McCain eventually rejected both endorsements. But his problems with evangelicals lingered, even after securing the Republican nomination.
John Green, a senior fellow at the Pew Forum on Religion and Public Life, says McCain faced two problems: "One was how to unify his base, including these key religious communities that have been so important to the Republican ticket in past elections. But also how to reach out to independents and moderates, and perhaps persuade a few Democrats to support his candidacy."
In May, McCain began to court the evangelical leaders he had once disdained, with the help of Bauer, his friend and religious insider. All summer, McCain met privately with leaders and stressed his credentials that he is strongly pro-life, anti-same-sex marriage, a religious conservative by record if not by countenance.
Then he threw the first of two punches.
On Aug. 16, McCain and his Democratic rival Sen. Barack Obama agreed to be questioned, separately, by Rick Warren, pastor of Saddleback Church in Southern California. During the televised forum, McCain served up short, definitive answers, just as this evangelical audience wanted it.
Warren asked: How would you approach evil?
"Defeat it," McCain responded.
How to define marriage?
"A union between man and woman."
When is a baby entitled to human rights?
"At the moment of conception," McCain said. And with that, the auditorium erupted in wild applause.
Bauer was sitting in the front row.
"Even before the event was over during little breaks for TV," he recalls, "people were patting me on the shoulder, saying, 'Oh my gosh, Gary, he's so much better than I thought he would be. This is wonderful!'"
Palin Boosts McCain's Standing
Two weeks later, McCain delivered his knock-out punch to Obama's hopes for winning traditional evangelicals when he announced Alaska Gov. Sarah Palin as his running mate.
At that moment, some 250 evangelical leaders were meeting in Minneapolis. Land, who was there, says they jumped to their feet and cheered.
"The first appointment in a supposed McCain admin is who he picked for vice president," Land says. "And he picked someone who is a rock star among pro-lifers, Catholic and Protestant. There's not a pro-life activist in the country who didn't know exactly who Sarah Palin was before John McCain ever picked her as his vice president."
A few days after that announcement, on Sept. 2, Dobson publicly reversed course on his radio program, Focus on the Family.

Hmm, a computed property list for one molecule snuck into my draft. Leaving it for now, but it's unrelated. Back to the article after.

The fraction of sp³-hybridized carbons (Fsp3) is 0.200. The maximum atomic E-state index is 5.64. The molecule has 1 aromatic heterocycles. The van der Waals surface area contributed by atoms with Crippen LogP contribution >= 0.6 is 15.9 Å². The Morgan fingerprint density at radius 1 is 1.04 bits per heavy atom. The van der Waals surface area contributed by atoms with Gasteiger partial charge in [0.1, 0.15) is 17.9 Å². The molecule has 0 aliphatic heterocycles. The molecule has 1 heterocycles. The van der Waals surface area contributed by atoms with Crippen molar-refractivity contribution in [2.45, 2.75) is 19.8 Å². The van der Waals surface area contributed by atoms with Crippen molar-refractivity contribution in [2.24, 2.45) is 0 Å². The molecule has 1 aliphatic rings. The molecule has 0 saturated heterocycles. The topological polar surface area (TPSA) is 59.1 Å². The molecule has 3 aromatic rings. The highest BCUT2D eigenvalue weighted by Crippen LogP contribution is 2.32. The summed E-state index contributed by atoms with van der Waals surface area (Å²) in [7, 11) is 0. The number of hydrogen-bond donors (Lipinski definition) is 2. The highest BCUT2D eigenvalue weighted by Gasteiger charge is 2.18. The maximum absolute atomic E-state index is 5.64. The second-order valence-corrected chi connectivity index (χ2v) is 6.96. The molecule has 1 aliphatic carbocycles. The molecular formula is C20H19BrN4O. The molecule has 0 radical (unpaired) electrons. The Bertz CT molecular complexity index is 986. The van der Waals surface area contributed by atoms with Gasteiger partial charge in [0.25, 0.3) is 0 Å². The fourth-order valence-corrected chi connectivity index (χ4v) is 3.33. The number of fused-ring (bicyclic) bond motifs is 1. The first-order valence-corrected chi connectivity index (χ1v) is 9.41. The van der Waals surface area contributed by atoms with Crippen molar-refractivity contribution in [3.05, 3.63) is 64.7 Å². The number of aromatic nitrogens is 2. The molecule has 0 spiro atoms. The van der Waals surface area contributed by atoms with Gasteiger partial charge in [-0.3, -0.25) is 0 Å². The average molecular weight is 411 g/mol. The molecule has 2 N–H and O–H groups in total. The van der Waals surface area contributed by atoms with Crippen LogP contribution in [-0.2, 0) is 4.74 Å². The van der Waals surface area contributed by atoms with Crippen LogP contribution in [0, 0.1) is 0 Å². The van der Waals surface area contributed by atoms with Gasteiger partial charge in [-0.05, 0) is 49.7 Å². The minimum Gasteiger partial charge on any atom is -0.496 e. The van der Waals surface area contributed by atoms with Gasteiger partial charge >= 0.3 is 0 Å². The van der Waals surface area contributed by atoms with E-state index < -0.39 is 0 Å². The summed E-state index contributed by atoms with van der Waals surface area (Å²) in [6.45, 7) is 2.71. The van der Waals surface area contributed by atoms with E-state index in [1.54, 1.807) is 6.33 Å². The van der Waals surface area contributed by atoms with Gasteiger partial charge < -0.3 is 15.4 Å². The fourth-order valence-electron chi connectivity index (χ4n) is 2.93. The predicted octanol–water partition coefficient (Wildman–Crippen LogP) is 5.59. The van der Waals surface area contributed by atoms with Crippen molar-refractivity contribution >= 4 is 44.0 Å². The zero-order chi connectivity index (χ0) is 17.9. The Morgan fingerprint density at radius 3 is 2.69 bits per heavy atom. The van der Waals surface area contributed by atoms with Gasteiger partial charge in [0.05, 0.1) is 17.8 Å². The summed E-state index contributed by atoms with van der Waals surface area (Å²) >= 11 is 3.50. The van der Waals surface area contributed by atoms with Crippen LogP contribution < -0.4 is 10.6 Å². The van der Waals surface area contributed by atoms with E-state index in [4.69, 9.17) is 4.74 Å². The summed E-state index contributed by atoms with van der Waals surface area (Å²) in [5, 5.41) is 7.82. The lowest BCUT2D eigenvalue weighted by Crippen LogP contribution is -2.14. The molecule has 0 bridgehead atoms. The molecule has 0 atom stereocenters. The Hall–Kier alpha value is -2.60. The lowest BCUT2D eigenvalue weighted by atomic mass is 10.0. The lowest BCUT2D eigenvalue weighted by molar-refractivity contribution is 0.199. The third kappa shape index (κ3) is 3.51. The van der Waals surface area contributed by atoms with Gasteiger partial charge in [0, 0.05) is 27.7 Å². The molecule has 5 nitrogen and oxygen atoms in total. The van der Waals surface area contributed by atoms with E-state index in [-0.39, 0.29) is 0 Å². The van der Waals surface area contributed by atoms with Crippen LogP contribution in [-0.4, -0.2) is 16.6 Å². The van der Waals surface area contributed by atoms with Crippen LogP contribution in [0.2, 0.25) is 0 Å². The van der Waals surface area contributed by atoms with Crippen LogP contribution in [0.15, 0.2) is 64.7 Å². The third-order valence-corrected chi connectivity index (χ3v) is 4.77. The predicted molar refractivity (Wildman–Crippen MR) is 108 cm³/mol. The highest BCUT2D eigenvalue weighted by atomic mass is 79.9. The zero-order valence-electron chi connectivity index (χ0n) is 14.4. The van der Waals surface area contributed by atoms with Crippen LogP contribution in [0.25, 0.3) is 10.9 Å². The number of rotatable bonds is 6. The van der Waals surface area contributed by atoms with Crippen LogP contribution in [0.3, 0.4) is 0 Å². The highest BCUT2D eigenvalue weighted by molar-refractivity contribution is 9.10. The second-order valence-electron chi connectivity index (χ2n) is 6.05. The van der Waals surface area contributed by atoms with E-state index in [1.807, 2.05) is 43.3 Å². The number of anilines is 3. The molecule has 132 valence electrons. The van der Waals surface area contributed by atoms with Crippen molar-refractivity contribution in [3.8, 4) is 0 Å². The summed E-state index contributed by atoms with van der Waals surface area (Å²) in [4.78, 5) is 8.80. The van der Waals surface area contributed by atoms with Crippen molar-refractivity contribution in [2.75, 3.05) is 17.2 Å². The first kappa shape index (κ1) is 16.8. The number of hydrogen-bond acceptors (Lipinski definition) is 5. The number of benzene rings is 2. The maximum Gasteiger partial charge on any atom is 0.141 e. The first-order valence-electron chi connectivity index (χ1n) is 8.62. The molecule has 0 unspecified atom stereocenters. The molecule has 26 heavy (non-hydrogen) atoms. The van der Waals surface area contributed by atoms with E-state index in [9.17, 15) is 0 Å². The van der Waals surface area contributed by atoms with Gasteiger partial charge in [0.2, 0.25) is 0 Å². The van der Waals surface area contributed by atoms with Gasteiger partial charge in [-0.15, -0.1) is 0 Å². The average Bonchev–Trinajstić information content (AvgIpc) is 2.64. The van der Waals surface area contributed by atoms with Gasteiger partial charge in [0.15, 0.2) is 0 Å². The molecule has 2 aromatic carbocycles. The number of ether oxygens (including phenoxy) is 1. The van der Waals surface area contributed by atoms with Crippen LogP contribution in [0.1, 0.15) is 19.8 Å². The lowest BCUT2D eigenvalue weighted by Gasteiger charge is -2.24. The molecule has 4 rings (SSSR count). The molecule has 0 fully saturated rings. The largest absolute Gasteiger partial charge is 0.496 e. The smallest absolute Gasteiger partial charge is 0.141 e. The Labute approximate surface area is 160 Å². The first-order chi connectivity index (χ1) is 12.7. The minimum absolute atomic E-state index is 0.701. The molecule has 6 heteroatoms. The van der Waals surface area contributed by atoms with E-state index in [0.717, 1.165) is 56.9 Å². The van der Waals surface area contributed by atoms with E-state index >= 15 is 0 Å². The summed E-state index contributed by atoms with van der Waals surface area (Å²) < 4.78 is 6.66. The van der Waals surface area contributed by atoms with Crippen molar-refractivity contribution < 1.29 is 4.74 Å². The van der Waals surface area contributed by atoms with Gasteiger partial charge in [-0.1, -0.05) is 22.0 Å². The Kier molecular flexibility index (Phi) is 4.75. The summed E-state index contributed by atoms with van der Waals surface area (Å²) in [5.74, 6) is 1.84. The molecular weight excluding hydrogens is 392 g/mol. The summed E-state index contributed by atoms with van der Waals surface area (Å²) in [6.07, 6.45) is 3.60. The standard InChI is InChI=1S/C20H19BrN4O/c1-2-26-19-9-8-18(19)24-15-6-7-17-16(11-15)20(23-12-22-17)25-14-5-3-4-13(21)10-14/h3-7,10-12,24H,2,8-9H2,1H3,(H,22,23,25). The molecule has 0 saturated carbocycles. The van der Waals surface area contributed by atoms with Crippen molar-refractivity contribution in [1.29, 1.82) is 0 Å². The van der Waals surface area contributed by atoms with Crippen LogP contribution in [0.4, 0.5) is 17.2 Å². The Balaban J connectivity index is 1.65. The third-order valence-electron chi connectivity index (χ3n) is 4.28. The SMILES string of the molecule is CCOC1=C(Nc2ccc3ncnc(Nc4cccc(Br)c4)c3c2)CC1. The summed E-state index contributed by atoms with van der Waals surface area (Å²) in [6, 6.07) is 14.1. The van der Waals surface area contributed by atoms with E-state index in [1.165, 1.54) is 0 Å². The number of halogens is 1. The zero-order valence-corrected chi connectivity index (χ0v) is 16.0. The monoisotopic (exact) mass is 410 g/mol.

"If I went into the polling booth today," Dobson said, "I would pull the lever for John McCain."
Four years ago, Dobson's endorsement would be magic. But 2008 is different.
Does Religion Matter As Much In Politics?
"I think 2004 really was the high-water mark of the religious right in America," says Robert P. Jones, president of Public Religion Research and author of Progressive and Religious.
Jones says the culture wars do not excite religious voters the way they used to.
"What we had in 2004 was a very artificial constriction of religion to be about abortion and same-sex marriage," he says. "We also had in a way we hadn't seen before an artificial constriction of religion to be about one political party. And it's not sustainable."
Jones' polls show abortion and same-sex marriage don't even rank in the top five issues for evangelicals, much less other religious voters. John Green at the Pew Forum says McCain has spent much of his time courting conservative evangelicals — but at 10 percent of the population, they can't deliver the presidency.
"White evangelicals have never been large enough to guarantee a victory," Green says. "These groups were really part of a broader coalition. And maybe the real difference this year compared to 2004 is that the other pieces of the coalition are not there."
That is, traditional Catholics, mainline Protestants and religious Latinos, who put George W. Bush in the White House. In stark contrast to Obama, McCain has not courted those voters. Green says if this traditional alliance is cracking, that has major implications.
"We might — and let me stress might — be on the edge of a change in faith-based politics that would be quite different from what we saw in the last decade," Green says.
On Friday, NPR will look at how Barack Obama is teasing apart the religious alliance.